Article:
February is Childhood Heart Disease Awareness month in Australia, prompting an opportunity to learn more about the condition and check your child’s heart health.
There are many different types of heart disease that can affect children and while there is no cure, heart disease in children is manageable.
What are the symptoms?
According to the experts at House Call Doctor, there are symptoms to look out for in a child who may have heart disease.
Symptoms of serious congenital heart defects often become evident shortly after birth and include:
- Rapid breathing
- Swelling in the legs, abdomen and around the eyes
- Pale grey or blue skin
- Shortness of breath during feeding, leading to a plateau in weight gain.
Symptoms of less serious congenital heart defects will become evident later in a child’s life and include:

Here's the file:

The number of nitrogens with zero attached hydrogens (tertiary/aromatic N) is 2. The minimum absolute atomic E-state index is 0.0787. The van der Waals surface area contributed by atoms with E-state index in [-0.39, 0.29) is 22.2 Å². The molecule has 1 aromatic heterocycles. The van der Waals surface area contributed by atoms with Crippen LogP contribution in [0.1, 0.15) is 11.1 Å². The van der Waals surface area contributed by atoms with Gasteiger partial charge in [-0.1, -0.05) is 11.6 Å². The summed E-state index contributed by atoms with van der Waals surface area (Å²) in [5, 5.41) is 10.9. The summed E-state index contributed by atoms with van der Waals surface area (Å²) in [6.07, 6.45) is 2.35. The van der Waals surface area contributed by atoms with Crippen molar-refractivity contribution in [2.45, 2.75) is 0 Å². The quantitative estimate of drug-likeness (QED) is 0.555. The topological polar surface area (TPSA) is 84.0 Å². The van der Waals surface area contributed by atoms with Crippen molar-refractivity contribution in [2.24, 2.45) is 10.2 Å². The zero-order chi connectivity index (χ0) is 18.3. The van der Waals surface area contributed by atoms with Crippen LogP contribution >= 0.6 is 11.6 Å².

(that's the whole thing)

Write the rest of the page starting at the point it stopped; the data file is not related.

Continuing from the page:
- Quickly becoming short of breath during exercise
- Fainting during exercise
- Swelling in hands, ankles and feet
- Easily tiring during exercise.
How can it be prevented?
The development of heart disease in babies and small children is extremely difficult to prevent, with 20 per cent of cases being genetic and most other cases having no known cause.
However, here are some tips as to how you can decrease your child’s chances of heart disease later in life.
- Feed your child healthy foods that are low in saturated fat
- Encourage your child to exercise for at least 30 minutes each day
- Ensure your child has regular GP check-ups
- Limit your child’s screen time to 2 hours each day to promote physical activity.
If in doubt, it is always important to make an appointment with a GP if your child is experiencing any of the above symptoms.